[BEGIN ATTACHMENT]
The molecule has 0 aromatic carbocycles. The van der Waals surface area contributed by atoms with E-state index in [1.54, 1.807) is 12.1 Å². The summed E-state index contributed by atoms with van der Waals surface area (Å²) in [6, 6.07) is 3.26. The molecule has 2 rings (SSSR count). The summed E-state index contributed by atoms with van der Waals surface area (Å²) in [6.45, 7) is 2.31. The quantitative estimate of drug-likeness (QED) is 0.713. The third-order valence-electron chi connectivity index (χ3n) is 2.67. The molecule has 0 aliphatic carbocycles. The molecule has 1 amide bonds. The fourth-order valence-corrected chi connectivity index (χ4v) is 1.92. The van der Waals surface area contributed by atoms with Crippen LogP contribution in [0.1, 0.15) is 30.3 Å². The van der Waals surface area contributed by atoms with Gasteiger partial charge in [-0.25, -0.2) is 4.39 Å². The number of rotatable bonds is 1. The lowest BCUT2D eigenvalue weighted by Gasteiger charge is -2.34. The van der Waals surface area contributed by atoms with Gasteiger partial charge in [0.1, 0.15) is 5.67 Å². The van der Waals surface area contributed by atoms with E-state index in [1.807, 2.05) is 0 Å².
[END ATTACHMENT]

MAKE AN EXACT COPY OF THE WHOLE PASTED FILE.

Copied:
The molecule has 0 aromatic carbocycles. The van der Waals surface area contributed by atoms with E-state index in [1.54, 1.807) is 12.1 Å². The summed E-state index contributed by atoms with van der Waals surface area (Å²) in [6, 6.07) is 3.26. The molecule has 2 rings (SSSR count). The summed E-state index contributed by atoms with van der Waals surface area (Å²) in [6.45, 7) is 2.31. The quantitative estimate of drug-likeness (QED) is 0.713. The third-order valence-electron chi connectivity index (χ3n) is 2.67. The molecule has 0 aliphatic carbocycles. The molecule has 1 amide bonds. The fourth-order valence-corrected chi connectivity index (χ4v) is 1.92. The van der Waals surface area contributed by atoms with Crippen LogP contribution in [0.1, 0.15) is 30.3 Å². The van der Waals surface area contributed by atoms with Gasteiger partial charge in [-0.25, -0.2) is 4.39 Å². The number of rotatable bonds is 1. The lowest BCUT2D eigenvalue weighted by Gasteiger charge is -2.34. The van der Waals surface area contributed by atoms with Gasteiger partial charge in [0.1, 0.15) is 5.67 Å². The van der Waals surface area contributed by atoms with E-state index in [1.807, 2.05) is 0 Å².